William, I think that's what these institutes are promoting: multiple iterations of brainstorming combined with actual hands-on experience. The collaboration potential between industry and academia, in particular, is high. Sounds like you've participated in something similar.
Ann, you are certainly right about the power available with the collaboration of experts. In a good session ideas build on ideas, it is a great experience indeed. Then, after the ideas slow down, there is often a "reality checking" time, sometimes followed by another ideas segment.
taimoortariq, there's a lot of money and brains behind these institutes. That's not enough to guarantee success, of course, but I think the way they've been structured, as you point out, gives room for high hopes of success.
@william, i agree,thorough R&D is needed in this area, to make the production of these metals cost effective as well. Your right, because there is no point of acheiving the target, if it is not highly reproducable or if it is very costly.
taimoortariq, one of the things that intrigues me about these institutes is the fact that they're based on collaboration among industry, government agencies and educational establishments. This is a model for innovation that's worked well in Europe and other places. I think you're right, and that this approach can open up a lot more innovation in the future.
It is certainly correct that foaming reduces the density of metals overall, no question about that. And uniform foaming would also cause a uniform reduction in strength, as well. But if it were possible to produce metal castings with a foam core, the reduction in weight could be more than the reduction in strength. So perfecting a foam core method of production could be useful.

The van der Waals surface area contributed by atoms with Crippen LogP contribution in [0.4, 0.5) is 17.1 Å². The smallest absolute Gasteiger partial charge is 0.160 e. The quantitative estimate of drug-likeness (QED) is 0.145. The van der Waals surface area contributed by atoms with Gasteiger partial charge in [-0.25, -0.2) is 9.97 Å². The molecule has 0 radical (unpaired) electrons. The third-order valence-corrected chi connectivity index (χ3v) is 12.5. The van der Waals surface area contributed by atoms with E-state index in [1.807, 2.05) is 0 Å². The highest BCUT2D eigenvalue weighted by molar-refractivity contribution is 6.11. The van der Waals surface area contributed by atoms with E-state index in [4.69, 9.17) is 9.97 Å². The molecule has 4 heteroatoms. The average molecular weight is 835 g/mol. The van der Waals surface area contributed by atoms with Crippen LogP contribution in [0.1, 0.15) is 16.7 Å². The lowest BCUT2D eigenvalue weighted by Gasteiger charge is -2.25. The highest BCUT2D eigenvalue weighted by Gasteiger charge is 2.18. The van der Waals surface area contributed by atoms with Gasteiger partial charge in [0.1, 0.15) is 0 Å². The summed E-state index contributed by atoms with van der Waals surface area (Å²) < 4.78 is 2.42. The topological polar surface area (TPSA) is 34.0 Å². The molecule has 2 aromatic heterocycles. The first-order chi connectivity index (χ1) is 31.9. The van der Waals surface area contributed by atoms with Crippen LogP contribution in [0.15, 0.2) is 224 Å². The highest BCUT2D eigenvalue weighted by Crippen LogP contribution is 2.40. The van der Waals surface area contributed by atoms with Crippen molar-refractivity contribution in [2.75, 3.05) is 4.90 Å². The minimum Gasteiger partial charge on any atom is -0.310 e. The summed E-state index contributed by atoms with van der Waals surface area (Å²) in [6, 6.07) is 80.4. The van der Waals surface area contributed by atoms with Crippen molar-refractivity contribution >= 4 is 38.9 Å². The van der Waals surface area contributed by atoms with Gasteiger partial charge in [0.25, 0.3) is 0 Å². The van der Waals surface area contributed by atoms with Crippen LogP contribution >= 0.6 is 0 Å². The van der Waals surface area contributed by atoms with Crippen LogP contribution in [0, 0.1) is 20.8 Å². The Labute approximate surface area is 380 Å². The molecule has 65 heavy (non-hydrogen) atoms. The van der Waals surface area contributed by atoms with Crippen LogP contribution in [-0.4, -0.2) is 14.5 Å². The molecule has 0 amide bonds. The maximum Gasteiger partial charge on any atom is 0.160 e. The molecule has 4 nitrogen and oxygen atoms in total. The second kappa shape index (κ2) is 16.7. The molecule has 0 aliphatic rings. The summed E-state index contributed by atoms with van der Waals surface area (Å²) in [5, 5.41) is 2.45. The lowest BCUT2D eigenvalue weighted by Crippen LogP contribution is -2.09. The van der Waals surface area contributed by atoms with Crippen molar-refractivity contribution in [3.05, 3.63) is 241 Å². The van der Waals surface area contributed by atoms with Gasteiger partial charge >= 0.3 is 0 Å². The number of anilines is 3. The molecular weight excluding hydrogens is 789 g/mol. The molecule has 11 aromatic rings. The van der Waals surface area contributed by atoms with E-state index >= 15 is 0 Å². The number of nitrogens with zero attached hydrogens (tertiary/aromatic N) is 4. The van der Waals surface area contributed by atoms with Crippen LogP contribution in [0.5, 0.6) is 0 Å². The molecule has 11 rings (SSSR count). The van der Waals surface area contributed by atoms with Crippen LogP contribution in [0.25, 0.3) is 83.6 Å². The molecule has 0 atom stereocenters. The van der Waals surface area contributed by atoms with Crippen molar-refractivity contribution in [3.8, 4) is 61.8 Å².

High strength alloys and heat treatments are certainly another area for development, and I am wondering about the possible benefits of adding a graphene layer or layers, since carbon addition is associated with improving the strength of steels, as are other, much more expensive additive elements.
That will be the challenge, which is to find the most cost effective method of improving the strength of the metals. Just finding a method is not enough, it must be both reproducable and economical, or else the effort would be of marginal value.
Wal-Mart will hold its second Made in the USA Open Call July 7-8, at its headquarters in Bentonville, Ark. The event will be a repeat effort by the world’s biggest seller of consumer goods to increase the amount of US-made products it sells in Wal-Mart stores, in Sam’s Club members-only wholesale outlets, and on walmart.com.
From design feasibility, to development, to production, having the right information to make good decisions can ultimately keep a product from failing validation. The key is highly focused information that doesn’t come from conventional, statistics-based tests but from accelerated stress testing.
There’s a good chance that a few of the things mentioned here won't fully come to fruition in 2015 but rather much later down the line. However, as Malcolm X once said, "The future belongs to those who prepare for it today."
Focus on Fundamentals consists of 45-minute on-line classes that cover a host of technologies. You learn without leaving the comfort of your desk. All classes are taught by subject-matter experts and all are archived. So if you can't attend live, attend at your convenience.